Ethical, professional, and financial considerations support the highest standards in demonstrating the safety and efficacy of new clinical interventions. Professional and regulatory mechanisms implemented to ensure that medical agents undergo a thorough process of systematic testing are lacking in the case of medical procedures. As a result, many procedures, including surgery, are rapidly introduced into the clinical setting without reliable evaluation of their efficacy. In many cases, a randomized, placebo-controlled procedure trial may be necessary to provide this data. We examine the major ethical objections to placebo-controlled procedure trials, including those involving sham surgery, and provide an ethical framework for assessing whether a placebo procedure is ethical to administer in the context of a clinical trial. A placebo-controlled trial of an invasive procedure can be ethically justified if: 1) there is a valuable, clinically relevant question to be answered by the research, 2) the placebo control is methodologically necessary to test the study hypothesis, 3) the risk of the placebo control itself has been minimized, 4) the risk of a placebo control does not exceed a threshold of acceptable research risk, 5) the risk of the placebo control is justified by valuable knowledge to be gained, and 6) the misleading involved in the administration of a placebo control is adequately disclosed and authorized during the informed consent process.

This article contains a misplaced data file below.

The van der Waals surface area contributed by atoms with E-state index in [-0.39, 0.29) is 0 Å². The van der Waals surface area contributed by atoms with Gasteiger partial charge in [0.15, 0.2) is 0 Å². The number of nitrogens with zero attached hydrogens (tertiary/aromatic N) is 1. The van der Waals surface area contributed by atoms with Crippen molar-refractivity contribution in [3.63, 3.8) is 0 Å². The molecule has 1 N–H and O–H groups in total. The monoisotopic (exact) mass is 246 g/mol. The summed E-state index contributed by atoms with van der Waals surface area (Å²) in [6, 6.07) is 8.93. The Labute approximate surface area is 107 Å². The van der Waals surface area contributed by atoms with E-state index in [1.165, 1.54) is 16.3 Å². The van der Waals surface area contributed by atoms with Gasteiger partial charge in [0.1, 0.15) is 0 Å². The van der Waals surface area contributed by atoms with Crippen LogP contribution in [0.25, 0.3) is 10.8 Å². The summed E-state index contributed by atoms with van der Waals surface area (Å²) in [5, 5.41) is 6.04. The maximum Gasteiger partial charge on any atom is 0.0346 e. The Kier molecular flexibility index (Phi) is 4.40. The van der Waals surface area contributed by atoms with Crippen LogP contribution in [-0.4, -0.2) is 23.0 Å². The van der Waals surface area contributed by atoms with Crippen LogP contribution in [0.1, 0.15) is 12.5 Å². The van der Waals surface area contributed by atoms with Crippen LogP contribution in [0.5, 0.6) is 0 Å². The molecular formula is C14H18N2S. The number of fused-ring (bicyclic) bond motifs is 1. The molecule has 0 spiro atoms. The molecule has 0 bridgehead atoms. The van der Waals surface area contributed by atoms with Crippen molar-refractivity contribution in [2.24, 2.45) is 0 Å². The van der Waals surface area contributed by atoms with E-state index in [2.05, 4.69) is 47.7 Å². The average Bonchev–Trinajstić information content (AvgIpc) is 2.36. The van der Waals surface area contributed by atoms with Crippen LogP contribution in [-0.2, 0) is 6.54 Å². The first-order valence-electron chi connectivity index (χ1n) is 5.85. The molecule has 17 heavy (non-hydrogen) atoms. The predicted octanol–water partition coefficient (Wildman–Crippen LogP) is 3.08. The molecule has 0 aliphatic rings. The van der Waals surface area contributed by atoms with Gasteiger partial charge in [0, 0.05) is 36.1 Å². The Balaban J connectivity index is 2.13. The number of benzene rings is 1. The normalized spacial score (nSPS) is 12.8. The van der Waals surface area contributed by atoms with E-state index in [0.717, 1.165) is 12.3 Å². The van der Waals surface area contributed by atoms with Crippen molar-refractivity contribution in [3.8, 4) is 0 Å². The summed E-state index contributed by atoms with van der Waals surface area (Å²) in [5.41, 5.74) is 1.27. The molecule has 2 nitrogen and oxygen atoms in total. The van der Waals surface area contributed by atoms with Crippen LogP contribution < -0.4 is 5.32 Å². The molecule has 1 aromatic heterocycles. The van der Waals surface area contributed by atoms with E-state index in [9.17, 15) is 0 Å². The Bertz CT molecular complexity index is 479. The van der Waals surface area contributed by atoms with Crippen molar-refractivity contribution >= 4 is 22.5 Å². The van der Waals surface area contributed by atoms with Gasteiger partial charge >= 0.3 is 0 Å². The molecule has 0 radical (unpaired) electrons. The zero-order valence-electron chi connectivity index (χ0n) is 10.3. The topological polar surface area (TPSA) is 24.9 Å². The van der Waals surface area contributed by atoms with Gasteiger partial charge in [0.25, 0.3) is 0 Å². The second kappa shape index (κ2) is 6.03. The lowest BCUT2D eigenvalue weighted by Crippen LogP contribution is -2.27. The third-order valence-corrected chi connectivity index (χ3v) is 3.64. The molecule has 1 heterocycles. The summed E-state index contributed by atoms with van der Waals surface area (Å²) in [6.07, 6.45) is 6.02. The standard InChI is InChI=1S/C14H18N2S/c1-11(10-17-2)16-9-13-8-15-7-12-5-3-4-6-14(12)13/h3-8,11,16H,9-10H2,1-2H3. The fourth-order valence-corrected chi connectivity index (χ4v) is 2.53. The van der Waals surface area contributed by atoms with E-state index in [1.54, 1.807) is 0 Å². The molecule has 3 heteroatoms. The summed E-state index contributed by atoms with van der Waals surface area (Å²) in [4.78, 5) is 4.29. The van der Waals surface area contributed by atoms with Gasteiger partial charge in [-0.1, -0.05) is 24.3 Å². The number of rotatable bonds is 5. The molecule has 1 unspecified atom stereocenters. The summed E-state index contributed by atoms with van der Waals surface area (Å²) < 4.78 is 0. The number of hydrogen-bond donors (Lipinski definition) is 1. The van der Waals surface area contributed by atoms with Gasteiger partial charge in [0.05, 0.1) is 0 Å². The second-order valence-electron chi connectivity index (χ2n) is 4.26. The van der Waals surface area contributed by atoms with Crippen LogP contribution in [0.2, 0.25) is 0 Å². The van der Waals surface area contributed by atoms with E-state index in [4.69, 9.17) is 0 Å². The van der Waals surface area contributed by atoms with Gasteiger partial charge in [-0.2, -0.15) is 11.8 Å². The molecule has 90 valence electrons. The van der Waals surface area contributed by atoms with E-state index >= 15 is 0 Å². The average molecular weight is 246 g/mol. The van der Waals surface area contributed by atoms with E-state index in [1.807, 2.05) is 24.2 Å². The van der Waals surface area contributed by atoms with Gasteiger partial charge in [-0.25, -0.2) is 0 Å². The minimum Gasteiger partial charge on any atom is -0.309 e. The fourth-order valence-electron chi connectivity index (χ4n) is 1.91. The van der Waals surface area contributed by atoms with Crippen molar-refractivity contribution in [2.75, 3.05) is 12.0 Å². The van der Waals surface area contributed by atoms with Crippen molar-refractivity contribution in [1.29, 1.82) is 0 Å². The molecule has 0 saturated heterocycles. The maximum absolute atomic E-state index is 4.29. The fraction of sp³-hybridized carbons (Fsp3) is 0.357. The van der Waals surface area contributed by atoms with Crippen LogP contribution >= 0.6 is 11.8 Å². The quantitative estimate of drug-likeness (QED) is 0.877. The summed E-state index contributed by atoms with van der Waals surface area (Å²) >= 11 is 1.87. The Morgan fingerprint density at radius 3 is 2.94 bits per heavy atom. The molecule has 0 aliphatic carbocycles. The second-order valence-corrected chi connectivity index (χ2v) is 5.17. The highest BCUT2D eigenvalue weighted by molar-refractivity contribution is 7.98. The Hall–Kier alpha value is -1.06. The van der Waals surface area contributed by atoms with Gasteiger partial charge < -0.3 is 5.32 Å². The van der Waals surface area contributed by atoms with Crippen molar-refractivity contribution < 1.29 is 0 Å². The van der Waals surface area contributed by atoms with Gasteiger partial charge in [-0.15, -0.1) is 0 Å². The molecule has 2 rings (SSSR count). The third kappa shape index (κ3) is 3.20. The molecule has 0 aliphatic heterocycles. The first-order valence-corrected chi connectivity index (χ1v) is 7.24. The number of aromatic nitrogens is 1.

From the Department of Clinical Bioethics, National Institutes of Health, Bethesda, MD.
Address requests for reprints to: Franklin G. Miller, PhD, Warren G. Magnuson Clinical Center, Building 10, Room 1C118, National Institutes of Health, Bethesda, MD 20892-1156. E-mail: email@example.com
The views herein are those of the authors and do not represent the views or policies of the Department of Health and Human Services or the National Institutes of Health.
Important scientific, clinical, and social interests support the use of placebo-controlled trials of procedures.